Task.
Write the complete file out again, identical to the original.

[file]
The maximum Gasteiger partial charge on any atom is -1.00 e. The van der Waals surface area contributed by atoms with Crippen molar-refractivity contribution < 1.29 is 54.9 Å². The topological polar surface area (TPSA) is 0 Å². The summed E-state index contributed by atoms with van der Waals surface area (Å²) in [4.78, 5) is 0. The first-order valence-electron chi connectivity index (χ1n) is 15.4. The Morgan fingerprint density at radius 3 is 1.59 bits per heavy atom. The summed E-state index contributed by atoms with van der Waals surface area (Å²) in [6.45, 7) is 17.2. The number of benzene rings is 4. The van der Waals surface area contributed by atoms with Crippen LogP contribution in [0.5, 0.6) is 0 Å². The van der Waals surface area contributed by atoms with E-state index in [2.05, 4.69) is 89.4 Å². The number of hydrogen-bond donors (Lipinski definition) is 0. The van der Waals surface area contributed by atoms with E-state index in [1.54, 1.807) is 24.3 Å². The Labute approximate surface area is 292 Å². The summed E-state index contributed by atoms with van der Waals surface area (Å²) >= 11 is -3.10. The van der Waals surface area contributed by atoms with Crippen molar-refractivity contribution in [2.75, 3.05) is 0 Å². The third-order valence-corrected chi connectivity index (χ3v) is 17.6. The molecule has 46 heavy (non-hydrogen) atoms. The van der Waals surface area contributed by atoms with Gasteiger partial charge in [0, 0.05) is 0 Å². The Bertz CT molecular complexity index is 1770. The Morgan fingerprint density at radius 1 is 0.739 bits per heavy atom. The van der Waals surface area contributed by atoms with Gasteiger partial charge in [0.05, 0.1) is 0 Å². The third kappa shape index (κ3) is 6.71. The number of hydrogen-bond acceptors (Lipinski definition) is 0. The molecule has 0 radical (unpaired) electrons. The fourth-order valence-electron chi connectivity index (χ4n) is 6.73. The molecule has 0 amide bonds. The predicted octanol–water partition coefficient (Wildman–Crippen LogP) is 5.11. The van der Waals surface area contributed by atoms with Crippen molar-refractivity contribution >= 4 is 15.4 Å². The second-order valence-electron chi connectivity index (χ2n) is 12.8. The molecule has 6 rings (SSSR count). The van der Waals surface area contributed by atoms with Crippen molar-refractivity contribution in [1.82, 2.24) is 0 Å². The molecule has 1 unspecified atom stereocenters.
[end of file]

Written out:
The maximum Gasteiger partial charge on any atom is -1.00 e. The van der Waals surface area contributed by atoms with Crippen molar-refractivity contribution < 1.29 is 54.9 Å². The topological polar surface area (TPSA) is 0 Å². The summed E-state index contributed by atoms with van der Waals surface area (Å²) in [4.78, 5) is 0. The first-order valence-electron chi connectivity index (χ1n) is 15.4. The Morgan fingerprint density at radius 3 is 1.59 bits per heavy atom. The summed E-state index contributed by atoms with van der Waals surface area (Å²) in [6.45, 7) is 17.2. The number of benzene rings is 4. The van der Waals surface area contributed by atoms with Crippen LogP contribution in [0.5, 0.6) is 0 Å². The van der Waals surface area contributed by atoms with E-state index in [2.05, 4.69) is 89.4 Å². The number of hydrogen-bond donors (Lipinski definition) is 0. The van der Waals surface area contributed by atoms with E-state index in [1.54, 1.807) is 24.3 Å². The Labute approximate surface area is 292 Å². The summed E-state index contributed by atoms with van der Waals surface area (Å²) >= 11 is -3.10. The van der Waals surface area contributed by atoms with Crippen molar-refractivity contribution in [2.75, 3.05) is 0 Å². The third-order valence-corrected chi connectivity index (χ3v) is 17.6. The molecule has 46 heavy (non-hydrogen) atoms. The van der Waals surface area contributed by atoms with Gasteiger partial charge in [0, 0.05) is 0 Å². The Bertz CT molecular complexity index is 1770. The Morgan fingerprint density at radius 1 is 0.739 bits per heavy atom. The van der Waals surface area contributed by atoms with Gasteiger partial charge in [0.05, 0.1) is 0 Å². The third kappa shape index (κ3) is 6.71. The number of hydrogen-bond acceptors (Lipinski definition) is 0. The molecule has 0 radical (unpaired) electrons. The fourth-order valence-electron chi connectivity index (χ4n) is 6.73. The molecule has 0 amide bonds. The predicted octanol–water partition coefficient (Wildman–Crippen LogP) is 5.11. The van der Waals surface area contributed by atoms with Crippen molar-refractivity contribution >= 4 is 15.4 Å². The second-order valence-electron chi connectivity index (χ2n) is 12.8. The molecule has 6 rings (SSSR count). The van der Waals surface area contributed by atoms with Crippen molar-refractivity contribution in [1.82, 2.24) is 0 Å². The molecule has 1 unspecified atom stereocenters.